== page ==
Tuesday 12 November 2019

Happy Pictures taken at Prince Charles’s Third Party

CAPE TIMES – 1951, November 17
Photographs published throughout the British Press today are the first pictures of the King issued since his lung operation over seven weeks ago. Their appearance has renewed in every part of the country expressions of warm thankfulness for the King’s steady return to good health.
His evident enjoyment of the occasion as he listens to Prince Charles tell ‘grandfather’ all about his third birthday has been noted with delight by a public which had become used to a mental picture of the King as a sick man whose recovery must necessarily be slow and gradual.
These pictures, taken by a photographer of THE TIMES on behalf of all the British Press, were taken by Royal command.
They show the King and Queen with Prince Charles and Princess Anne in the Bow Room at Buckingham Palace, where – also at the special request of the King – Prince Charles’s birthday party was held this year in order that his grandfather could be present.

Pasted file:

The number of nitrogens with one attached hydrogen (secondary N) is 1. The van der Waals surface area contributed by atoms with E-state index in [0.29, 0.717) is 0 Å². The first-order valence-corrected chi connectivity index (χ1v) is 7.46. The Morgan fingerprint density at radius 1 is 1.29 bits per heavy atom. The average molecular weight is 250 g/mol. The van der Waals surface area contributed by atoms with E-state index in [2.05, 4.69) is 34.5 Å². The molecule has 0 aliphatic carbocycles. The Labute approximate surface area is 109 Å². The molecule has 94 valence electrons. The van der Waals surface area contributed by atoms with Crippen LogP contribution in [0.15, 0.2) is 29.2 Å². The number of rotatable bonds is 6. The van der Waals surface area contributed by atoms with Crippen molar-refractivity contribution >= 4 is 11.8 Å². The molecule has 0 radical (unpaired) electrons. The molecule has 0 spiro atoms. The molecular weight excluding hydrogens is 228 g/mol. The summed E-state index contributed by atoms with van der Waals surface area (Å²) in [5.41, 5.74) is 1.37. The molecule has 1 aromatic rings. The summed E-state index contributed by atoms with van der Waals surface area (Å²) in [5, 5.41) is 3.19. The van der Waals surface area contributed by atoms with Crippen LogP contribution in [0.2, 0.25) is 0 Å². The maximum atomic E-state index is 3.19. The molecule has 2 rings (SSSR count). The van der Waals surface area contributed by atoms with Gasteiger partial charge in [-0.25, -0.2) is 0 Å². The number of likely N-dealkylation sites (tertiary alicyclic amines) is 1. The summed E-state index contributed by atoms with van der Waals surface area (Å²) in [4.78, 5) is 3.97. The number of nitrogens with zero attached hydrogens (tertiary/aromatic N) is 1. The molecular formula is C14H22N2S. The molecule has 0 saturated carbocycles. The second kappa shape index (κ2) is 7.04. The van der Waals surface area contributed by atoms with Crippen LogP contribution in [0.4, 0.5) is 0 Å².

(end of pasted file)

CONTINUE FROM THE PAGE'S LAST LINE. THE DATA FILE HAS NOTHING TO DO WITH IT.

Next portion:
THE TIMES itself today publishes these pictures to the exclusion of all other illustrations and other leading British daily newspapers print them across the whole width of the front page and treat their appearance as the day’s most important news.
The DAILY EXPRESS describes them as ‘two pictures to delight all Britain,’ and the DAILY HERALD heads them: ‘The King, well again, has a party.’ For two hours the King took a full part in the Royal Family’s enjoyment of the occasion without a sign of fatigue. 
Although the photographs show the King rather thinner than in many pictures taken before his illness became so pronounced during the summer, it is acknowledged that he looks much better than most people had dares to expect in view of the seriousness of his operation. 
The photographer who took these pictures afterwards told the DAILY HERALD: ‘If I had not known, I should never have thought the King had just been so ill. He did not look ill at all. He was laughing and chatting happily with the Queen and Prince Charles, spoke to me often, and made no reference at all to his operation. He moved freely about the room, apparently without pain. He never faltered nor asked for help in getting up. He did not need a stick for moving about, and he did not move slowly either. No doctors or nurses were in the room.’  

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